Cleveland's Oldest House is Razed

He was kind enough to provide a copy of the article as well.

For his efforts, Craig Bobby will receive a signed copy of Hidden History of Cleveland.

While we now have the correct location for the photo, we are left with more answers than questions. Perhaps someone else, at some future date, will take interest in this and see what else can be learned about the history of this historic home.

Monday, November 7, 2011

Cleveland's Oldest House

Cleveland's Oldest House
Photo from the Cleveland Press Collection, used courtesy of the Cleveland Memory Project.

When I come across a photo with the title "Cleveland's Oldest House", I can't resist. Such was the case with this photograph, found on the Cleveland Memory Project. (For the record, the amount of new stuff that continues to show up there is just ridiculous. How am I supposed to keep track of so much interesting new material?)

The description of this photo, from the Cleveland Press Collection, reads "Old Lorenzo Carter Homestead, Cleveland's Oldest House, Lorain Ave. and 93rd St., Cleveland apartments and residences, Built 1800, Razed 1932." It's dated September 15, 1932.

There are several problems with this caption. I've yet to see any evidence that Lorenzo Carter lived in this vicinity - he is known to have lived much much closer to downtown Cleveland. Further, I wasn't able to locate a pair of structures meeting the profile of the two shown here on the Sanborn fire insurance maps for the area in question.

Still, it seems strange that this would all be wrong - there must be some factual basis behind some of it, right?

The house definitely fits the period - it dates between 1800 and 1830. It would help if the photograph hadn't been retouched so heavily, but there's not much that can be done about that now.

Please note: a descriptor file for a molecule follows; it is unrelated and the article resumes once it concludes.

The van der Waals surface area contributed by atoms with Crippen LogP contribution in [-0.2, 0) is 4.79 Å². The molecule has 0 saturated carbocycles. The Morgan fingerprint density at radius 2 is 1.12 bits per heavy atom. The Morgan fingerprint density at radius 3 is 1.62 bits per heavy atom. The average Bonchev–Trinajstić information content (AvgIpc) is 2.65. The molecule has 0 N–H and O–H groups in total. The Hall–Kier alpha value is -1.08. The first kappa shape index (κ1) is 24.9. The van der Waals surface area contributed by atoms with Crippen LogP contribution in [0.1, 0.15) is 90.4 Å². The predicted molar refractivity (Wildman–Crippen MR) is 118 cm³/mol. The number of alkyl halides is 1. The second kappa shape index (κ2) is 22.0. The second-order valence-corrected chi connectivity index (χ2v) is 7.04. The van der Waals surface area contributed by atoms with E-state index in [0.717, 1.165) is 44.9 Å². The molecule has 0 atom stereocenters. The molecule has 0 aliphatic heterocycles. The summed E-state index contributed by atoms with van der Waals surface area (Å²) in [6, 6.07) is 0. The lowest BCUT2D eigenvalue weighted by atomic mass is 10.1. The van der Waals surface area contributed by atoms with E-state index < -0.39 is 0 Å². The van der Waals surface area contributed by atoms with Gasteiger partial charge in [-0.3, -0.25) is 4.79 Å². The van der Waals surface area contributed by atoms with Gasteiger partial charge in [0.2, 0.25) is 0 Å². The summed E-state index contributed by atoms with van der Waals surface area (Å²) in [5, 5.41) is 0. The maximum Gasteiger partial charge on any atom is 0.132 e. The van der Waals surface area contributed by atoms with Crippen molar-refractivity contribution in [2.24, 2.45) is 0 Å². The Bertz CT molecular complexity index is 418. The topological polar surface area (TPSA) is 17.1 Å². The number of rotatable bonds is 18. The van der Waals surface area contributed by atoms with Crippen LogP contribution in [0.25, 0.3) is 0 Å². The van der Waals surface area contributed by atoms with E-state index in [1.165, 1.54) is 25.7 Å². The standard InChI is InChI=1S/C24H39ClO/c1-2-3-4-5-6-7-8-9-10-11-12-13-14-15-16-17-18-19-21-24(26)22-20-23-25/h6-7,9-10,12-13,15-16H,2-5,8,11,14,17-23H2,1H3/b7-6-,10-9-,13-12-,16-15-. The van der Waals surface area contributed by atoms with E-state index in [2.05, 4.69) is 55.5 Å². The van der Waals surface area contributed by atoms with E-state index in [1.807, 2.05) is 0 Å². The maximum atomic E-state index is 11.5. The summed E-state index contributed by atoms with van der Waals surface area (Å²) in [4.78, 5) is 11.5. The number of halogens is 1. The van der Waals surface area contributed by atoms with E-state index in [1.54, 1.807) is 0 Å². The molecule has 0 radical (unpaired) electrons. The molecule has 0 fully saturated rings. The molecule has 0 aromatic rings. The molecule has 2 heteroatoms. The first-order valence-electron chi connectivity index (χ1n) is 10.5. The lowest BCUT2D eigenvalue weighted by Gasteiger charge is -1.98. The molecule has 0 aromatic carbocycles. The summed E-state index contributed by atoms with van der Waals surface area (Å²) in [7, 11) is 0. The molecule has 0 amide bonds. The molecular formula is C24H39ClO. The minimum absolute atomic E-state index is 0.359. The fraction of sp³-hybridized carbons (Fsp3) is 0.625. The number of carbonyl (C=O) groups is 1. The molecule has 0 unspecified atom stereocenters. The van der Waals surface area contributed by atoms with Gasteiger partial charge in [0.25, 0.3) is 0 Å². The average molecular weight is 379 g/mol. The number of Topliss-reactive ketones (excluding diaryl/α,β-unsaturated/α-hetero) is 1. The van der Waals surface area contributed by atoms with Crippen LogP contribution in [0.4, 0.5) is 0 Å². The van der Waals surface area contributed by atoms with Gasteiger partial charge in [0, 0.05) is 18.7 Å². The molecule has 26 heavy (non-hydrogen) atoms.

Who was this house really built for? Where was it located? What else can we learn about it?

Answer any one of these or provide substantial information that helps in the process and you could win a copy of my forthcoming book, Hidden History of Cleveland. (I'll do a random drawing from all the answers that help lead to the identification of the structure.)

To help in this quest, Bill Barrow, Special Collections Librarian at Cleveland State University, has been kind enough to let me use a full resolution copy of the image (2750x2200!) - click on the image to get through to the bigger file. Perhaps there is some clue hidden away in it that will help answer the question.

How might one start the search? Perhaps one might find the corresponding article in the Cleveland Press. Or perhaps there's another spot that seems right. Or perhaps a historic map reveals something that I've missed. Wherever you find the clues, post them here or on our Facebook page and join in the conversation!

Wednesday, August 18, 2010

The Peter Lloyd residence

Photo by Mark Andrew Kearney, Architect

Several months ago, I came across these photos of a stunning modern house at 35850 South Woodland Road, in Moreland Hills. The photos were taken shortly before the house was demolished, in 2003.

At the time, I had tried to learn who the architect was, without any success. I recently learned that it was Ernst Payer, one of the foremost residential architects in midcentury Cleveland. The house was built in 1953.

Richard N. Campen provides some insights into the house in his 1982 manuscript, A Career in Architecture: the Ernst Payer Approach. Copies of the typewritten document are located in the collections of the Cleveland Public Library, and the libraries of John Carroll University and the Western Reserve Historical Society.

Photo by Mark Andrew Kearney, Architect